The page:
An easy way of simulating batch effects is by performing multiple dyngen runs, but with different kinetics. dyngen samples the GRN kinetics randomly from a set of predefined distributions (See
First, create the ‘common’ part of the dyngen simulation as follows. This will ensure that the gene regulatory network-part of the simulation is exactly the same.
library(tidyverse) library(dyngen) set.seed(1) backbone <- backbone_bifurcating() config <- initialise_model( backbone = backbone, num_cells = 1000, num_tfs = nrow(backbone$module_info), num_targets = 250, num_hks = 250, simulation_params = simulation_default( census_interval = 10, ssa_algorithm = ssa_etl(tau = 300 / 3600), experiment_params = simulation_type_wild_type(num_simulations = 100) ) )
# the simulation is being sped up because rendering all vignettes with one core # for pkgdown can otherwise take a very long time set.seed(1) config <- initialise_model( backbone = backbone, num_cells = 1000, num_tfs = nrow(backbone$module_info), num_targets = 50, num_hks = 50, verbose = interactive(), download_cache_dir = tools::R_user_dir("dyngen", "data"), simulation_params = simulation_default( census_interval = 5, ssa_algorithm = ssa_etl(tau = .01), experiment_params = simulation_type_wild_type(num_simulations = 10) ) )
Now you can run the simulation multiple times. Note that for each separate run, the
generate_kinetics() step ensures that the thermodynamic parameters will be different (yet drawn from the same distribution). Some values for the kinetics of the main transcription factors are not changed, to ensure that the desired dynamic process is obtained.
The differences if kinetics parameters can be visualised as follows.
params_a <- dyngen:::.kinetics_extract_parameters_as_df(model_a$feature_info, model_a$feature_network) %>% select(id, group = param, model_a = value) params_b <- dyngen:::.kinetics_extract_parameters_as_df(model_b$feature_info, model_b$feature_network) %>% select(id, group = param, model_b = value) params_ab <- inner_join(params_a, params_b, by = c("id", "group")) ggplot(params_ab) + geom_point(aes(model_a, model_b, colour = group)) + facet_wrap(~group, scales = "free") + theme_bw()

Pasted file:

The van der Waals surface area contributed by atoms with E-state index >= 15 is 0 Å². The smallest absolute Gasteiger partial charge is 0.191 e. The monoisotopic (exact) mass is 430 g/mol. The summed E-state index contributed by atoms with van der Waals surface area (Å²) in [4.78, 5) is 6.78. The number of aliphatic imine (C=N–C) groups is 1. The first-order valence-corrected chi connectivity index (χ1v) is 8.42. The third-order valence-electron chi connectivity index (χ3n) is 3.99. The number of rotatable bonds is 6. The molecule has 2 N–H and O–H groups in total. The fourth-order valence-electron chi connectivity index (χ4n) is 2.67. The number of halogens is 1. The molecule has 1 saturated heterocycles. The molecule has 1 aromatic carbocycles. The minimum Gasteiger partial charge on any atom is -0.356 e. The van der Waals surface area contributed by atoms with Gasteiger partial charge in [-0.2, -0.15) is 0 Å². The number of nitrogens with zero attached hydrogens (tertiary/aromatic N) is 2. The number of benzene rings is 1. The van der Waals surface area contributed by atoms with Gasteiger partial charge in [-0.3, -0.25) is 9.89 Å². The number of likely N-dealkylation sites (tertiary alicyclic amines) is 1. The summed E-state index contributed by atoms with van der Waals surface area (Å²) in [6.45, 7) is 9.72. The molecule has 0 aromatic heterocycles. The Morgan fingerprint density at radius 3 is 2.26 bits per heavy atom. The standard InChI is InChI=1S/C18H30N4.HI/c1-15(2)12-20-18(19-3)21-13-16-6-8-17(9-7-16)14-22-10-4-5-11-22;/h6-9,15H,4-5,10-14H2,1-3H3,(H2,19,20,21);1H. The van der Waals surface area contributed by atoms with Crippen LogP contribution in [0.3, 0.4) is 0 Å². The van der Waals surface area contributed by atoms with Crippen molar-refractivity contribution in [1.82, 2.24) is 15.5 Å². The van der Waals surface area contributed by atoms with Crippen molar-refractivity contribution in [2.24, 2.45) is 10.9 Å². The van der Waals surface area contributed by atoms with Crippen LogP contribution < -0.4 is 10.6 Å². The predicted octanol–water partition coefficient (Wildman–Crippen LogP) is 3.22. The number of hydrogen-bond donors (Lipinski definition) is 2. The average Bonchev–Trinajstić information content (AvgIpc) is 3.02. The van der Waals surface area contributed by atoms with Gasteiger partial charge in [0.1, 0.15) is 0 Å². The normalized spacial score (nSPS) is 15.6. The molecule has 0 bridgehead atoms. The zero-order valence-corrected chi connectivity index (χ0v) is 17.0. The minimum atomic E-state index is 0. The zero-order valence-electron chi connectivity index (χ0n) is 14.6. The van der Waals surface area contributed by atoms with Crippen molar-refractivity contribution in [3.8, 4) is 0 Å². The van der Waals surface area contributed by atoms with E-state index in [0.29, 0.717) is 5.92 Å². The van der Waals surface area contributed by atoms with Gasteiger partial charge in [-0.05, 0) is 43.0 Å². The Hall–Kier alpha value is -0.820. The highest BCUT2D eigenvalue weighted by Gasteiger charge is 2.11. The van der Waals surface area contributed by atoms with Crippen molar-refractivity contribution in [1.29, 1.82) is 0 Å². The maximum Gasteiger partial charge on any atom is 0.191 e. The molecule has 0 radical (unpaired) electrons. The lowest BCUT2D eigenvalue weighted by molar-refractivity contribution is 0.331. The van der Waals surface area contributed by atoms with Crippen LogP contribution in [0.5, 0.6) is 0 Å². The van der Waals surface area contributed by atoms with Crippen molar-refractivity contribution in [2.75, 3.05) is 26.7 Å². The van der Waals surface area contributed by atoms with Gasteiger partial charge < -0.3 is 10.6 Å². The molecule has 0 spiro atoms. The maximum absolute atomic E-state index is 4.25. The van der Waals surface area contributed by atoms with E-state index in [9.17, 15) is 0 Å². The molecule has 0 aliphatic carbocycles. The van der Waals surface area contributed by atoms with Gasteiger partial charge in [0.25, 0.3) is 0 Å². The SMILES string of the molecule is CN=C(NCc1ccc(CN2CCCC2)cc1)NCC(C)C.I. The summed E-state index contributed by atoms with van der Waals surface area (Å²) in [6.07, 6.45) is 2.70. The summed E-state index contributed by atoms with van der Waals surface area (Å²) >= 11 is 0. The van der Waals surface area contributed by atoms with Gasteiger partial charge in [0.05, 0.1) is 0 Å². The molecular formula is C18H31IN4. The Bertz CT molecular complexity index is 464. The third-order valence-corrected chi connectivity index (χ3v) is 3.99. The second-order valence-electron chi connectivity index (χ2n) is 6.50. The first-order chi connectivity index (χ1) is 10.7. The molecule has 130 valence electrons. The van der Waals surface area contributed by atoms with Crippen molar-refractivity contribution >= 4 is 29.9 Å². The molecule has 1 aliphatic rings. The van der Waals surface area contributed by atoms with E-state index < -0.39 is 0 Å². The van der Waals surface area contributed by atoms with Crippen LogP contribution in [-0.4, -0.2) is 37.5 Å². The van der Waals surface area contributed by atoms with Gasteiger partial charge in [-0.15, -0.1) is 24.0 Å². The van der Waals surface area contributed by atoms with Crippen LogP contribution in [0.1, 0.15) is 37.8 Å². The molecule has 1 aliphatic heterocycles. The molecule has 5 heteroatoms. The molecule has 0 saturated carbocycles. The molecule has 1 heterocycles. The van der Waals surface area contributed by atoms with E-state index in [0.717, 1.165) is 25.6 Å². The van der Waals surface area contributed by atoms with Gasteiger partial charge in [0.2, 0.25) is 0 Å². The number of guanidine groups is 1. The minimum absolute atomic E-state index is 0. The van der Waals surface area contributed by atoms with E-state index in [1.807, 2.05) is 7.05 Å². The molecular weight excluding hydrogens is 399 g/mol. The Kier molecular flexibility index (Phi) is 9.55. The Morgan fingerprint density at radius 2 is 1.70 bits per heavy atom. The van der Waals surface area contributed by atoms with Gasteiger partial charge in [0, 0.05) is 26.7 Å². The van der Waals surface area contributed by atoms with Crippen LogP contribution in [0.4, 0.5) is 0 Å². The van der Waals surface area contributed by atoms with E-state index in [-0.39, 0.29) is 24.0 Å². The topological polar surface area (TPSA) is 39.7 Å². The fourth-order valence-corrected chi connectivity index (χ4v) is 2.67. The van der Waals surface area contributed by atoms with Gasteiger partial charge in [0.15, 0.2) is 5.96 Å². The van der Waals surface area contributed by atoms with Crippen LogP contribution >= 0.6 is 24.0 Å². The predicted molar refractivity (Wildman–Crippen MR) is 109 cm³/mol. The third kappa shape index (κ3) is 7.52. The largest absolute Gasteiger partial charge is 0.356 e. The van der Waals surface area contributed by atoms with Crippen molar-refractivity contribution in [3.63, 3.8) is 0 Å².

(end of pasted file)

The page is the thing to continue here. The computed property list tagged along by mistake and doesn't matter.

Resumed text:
Finally, combine the simulations as follows.
Show a dimensionality reduction.
plot_gold_mappings(model_ab, do_facet = FALSE)
Visualise the dataset using dyno.
## Loading required package: dynfeature
## Loading required package: dynguidelines
## Loading required package: dynmethods
## Loading required package: dynplot
## Loading required package: dynwrap
dataset <- as_dyno(model_ab) plot_dimred(dataset)
## Coloring by milestone
## Using milestone_percentages from trajectory
plot_heatmap(dataset, features_oi = 50)
## No features of interest provided, selecting the top 50 features automatically
## Using dynfeature for selecting the top 50 features
## Warning: `as_data_frame()` was deprecated in tibble 2.0.0. ## Please use `as_tibble()` instead. ## The signature and semantics have changed, see `?as_tibble`.
## Warning: `data_frame()` was deprecated in tibble 1.1.0. ## Please use `tibble()` instead.
## Warning: 'correlation_distance' is deprecated. ## Use 'calculate_distance' instead. ## See help("Deprecated")
## root cell or milestone not provided, trying first outgoing milestone_id
## Using 'left_sA' as root
## Coloring by milestone
It’s definitely possible to think of different ways of simulating batch effects. For instance, you could implement a different strategy for changing the kinetics parameters between runs. You could also change the gene regulatory network itself, e.g. by changing the effect of some of the edges, or changing the targets of certain regulators.
If you come up with something, feel free to let us know on GitHub!